Saturday, November 7, 2009

Cemetery Dance by Douglas Preston and Lincoln Child

Months after it came out, I have finally read this latest installment of the Pendergast saga. Aloysius Pendergast has been one of my favorite literary characters for a while now. He's the Sherlock Holmes of our time; D'Agosta actually calls him on that while they work this case.

First off, I am so so so sad that they killed William Smithback. Smithback has been around since Relic, the first book Preston & Child wrote together and the first Pendergast book. It was turned into a pretty crappy movie but the book rocked. He was one of my favorite characters in these books; he had integrity and was funny and I was happy for him and Nora Kelly, his future widow. I'm still not sure why I was so attached to Bill and I was really ticked after I finished Cemetery Dance. I think I just get offended when good characters are killed for no good reason. (See Stephen King's The Dark Tower series, book seven especially.)

This was not my favorite Pendergast novel. It certainly isn't their best work. They killed Bill; they left Constance dangling in the wind until a little bite near the end; the bad guy was a douche (no surprise there); it just felt like something was missing to me even though Pendergast did his mysterious shtick and D'Agosta followed him around like Watson did with Holmes. I also thought the biggest clue that started the investigation was kinda weak - Bill Smithback, big bad writer for the New York Times, was writing a series of articles about animal killings in Manhattan? And killing him on his first wedding anniversary? That was cold.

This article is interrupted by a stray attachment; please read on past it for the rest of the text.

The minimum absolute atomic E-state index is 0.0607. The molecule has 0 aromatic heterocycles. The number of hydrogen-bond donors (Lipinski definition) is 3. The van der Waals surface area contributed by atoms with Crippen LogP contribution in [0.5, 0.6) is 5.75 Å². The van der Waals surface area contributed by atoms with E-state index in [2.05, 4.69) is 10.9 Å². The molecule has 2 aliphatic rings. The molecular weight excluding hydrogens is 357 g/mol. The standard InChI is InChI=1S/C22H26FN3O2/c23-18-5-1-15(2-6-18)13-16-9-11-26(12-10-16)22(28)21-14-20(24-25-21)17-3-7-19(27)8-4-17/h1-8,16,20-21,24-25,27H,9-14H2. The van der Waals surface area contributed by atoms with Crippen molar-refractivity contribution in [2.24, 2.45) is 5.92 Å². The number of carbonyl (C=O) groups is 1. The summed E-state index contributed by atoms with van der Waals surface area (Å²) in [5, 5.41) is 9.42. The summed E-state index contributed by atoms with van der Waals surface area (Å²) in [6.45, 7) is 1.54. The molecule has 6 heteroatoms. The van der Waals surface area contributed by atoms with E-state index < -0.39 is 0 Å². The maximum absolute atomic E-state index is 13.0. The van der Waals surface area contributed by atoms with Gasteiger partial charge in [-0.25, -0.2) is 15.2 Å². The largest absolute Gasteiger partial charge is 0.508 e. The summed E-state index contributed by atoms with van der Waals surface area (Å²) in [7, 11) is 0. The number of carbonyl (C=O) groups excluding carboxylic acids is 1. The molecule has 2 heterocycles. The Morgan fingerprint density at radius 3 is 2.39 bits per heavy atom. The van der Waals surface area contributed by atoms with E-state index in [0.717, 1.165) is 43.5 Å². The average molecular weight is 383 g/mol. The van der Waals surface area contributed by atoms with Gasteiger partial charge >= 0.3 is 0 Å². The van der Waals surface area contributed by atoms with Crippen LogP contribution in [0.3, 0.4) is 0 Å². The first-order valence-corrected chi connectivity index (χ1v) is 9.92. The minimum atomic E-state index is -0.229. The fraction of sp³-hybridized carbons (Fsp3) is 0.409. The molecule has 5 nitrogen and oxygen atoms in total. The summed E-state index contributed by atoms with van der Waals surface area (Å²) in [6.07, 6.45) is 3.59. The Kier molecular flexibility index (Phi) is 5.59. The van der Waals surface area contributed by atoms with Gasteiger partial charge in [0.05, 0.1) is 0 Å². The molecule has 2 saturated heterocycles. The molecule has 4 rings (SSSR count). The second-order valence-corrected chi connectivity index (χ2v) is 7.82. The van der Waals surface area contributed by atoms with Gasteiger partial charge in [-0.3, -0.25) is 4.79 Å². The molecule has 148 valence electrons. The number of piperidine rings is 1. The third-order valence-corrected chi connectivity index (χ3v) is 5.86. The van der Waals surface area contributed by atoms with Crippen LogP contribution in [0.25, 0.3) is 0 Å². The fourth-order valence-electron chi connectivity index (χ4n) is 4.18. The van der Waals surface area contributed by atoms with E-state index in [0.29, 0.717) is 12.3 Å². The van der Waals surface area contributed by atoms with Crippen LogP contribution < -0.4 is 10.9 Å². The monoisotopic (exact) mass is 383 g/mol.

I was also disappointed that the writers backed off of Pendergast's personal life. After the Diogenes trilogy, I felt like Preston & Child had become comfortable with letting us into the mystery of Pendergast and they did, a teeny-tiny bit. I wanna know what happened with the chick from Italy and what's up with Constance? Nada. We got to see his apartment in the Dakota (yawn) and him talking to Wren, the little old guy that lives/works beneath the NY Public Library. Been there, done that. Please, please don't make us wait two more years for the next one, okay?

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